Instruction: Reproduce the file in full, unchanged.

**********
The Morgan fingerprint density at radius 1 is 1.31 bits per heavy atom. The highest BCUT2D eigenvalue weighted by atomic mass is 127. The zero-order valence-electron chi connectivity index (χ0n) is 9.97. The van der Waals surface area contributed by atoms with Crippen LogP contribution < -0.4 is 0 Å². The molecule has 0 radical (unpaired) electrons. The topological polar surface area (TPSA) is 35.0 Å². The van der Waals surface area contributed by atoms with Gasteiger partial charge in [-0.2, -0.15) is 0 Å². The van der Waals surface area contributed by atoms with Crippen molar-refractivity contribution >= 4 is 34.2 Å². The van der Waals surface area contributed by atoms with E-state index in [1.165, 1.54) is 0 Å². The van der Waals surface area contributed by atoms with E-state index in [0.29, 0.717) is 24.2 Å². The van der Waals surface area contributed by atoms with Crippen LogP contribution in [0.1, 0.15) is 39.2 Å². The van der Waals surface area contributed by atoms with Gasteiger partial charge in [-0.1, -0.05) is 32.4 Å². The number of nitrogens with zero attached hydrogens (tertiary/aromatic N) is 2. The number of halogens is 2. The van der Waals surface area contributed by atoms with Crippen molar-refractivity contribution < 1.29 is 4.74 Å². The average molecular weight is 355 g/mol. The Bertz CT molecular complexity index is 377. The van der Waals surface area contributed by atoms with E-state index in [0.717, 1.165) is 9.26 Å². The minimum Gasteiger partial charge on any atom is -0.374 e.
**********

The Morgan fingerprint density at radius 1 is 1.31 bits per heavy atom. The highest BCUT2D eigenvalue weighted by atomic mass is 127. The zero-order valence-electron chi connectivity index (χ0n) is 9.97. The van der Waals surface area contributed by atoms with Crippen LogP contribution < -0.4 is 0 Å². The molecule has 0 radical (unpaired) electrons. The topological polar surface area (TPSA) is 35.0 Å². The van der Waals surface area contributed by atoms with Gasteiger partial charge in [-0.2, -0.15) is 0 Å². The van der Waals surface area contributed by atoms with Crippen molar-refractivity contribution >= 4 is 34.2 Å². The van der Waals surface area contributed by atoms with E-state index in [1.165, 1.54) is 0 Å². The van der Waals surface area contributed by atoms with E-state index in [0.29, 0.717) is 24.2 Å². The van der Waals surface area contributed by atoms with Crippen LogP contribution in [0.1, 0.15) is 39.2 Å². The van der Waals surface area contributed by atoms with Gasteiger partial charge in [-0.1, -0.05) is 32.4 Å². The number of nitrogens with zero attached hydrogens (tertiary/aromatic N) is 2. The number of halogens is 2. The van der Waals surface area contributed by atoms with Crippen molar-refractivity contribution < 1.29 is 4.74 Å². The average molecular weight is 355 g/mol. The Bertz CT molecular complexity index is 377. The van der Waals surface area contributed by atoms with E-state index in [0.717, 1.165) is 9.26 Å². The minimum Gasteiger partial charge on any atom is -0.374 e.